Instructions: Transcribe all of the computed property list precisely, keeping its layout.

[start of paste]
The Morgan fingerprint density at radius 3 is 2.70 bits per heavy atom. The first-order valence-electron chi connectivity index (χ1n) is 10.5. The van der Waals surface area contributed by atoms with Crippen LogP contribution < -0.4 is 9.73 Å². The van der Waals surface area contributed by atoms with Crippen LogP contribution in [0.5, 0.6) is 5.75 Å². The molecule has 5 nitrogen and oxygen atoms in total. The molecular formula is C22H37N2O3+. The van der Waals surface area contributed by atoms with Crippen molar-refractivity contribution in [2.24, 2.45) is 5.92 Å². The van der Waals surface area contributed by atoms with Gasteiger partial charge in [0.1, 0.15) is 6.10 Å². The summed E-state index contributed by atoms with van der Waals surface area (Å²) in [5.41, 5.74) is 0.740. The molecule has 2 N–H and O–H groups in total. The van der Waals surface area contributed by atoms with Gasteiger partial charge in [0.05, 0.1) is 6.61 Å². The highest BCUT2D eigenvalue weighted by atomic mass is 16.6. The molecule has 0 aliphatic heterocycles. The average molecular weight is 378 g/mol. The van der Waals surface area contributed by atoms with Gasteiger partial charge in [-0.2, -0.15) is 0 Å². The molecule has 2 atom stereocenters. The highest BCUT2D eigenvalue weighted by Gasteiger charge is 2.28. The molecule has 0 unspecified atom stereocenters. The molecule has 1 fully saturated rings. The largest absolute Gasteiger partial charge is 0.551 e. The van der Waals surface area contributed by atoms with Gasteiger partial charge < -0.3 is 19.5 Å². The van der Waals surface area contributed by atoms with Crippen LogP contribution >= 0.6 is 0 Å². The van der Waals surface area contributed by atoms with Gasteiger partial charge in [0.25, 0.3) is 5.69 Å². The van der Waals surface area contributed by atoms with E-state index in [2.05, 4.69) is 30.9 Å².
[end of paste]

The Morgan fingerprint density at radius 3 is 2.70 bits per heavy atom. The first-order valence-electron chi connectivity index (χ1n) is 10.5. The van der Waals surface area contributed by atoms with Crippen LogP contribution < -0.4 is 9.73 Å². The van der Waals surface area contributed by atoms with Crippen LogP contribution in [0.5, 0.6) is 5.75 Å². The molecule has 5 nitrogen and oxygen atoms in total. The molecular formula is C22H37N2O3+. The van der Waals surface area contributed by atoms with Crippen molar-refractivity contribution in [2.24, 2.45) is 5.92 Å². The van der Waals surface area contributed by atoms with Gasteiger partial charge in [0.1, 0.15) is 6.10 Å². The summed E-state index contributed by atoms with van der Waals surface area (Å²) in [5.41, 5.74) is 0.740. The molecule has 2 N–H and O–H groups in total. The van der Waals surface area contributed by atoms with Gasteiger partial charge in [0.05, 0.1) is 6.61 Å². The highest BCUT2D eigenvalue weighted by atomic mass is 16.6. The molecule has 0 aliphatic heterocycles. The average molecular weight is 378 g/mol. The van der Waals surface area contributed by atoms with Gasteiger partial charge in [-0.2, -0.15) is 0 Å². The molecule has 2 atom stereocenters. The highest BCUT2D eigenvalue weighted by Gasteiger charge is 2.28. The molecule has 0 unspecified atom stereocenters. The molecule has 1 fully saturated rings. The largest absolute Gasteiger partial charge is 0.551 e. The van der Waals surface area contributed by atoms with Gasteiger partial charge < -0.3 is 19.5 Å². The van der Waals surface area contributed by atoms with Crippen LogP contribution >= 0.6 is 0 Å². The van der Waals surface area contributed by atoms with Gasteiger partial charge in [0.25, 0.3) is 5.69 Å². The van der Waals surface area contributed by atoms with E-state index in [2.05, 4.69) is 30.9 Å².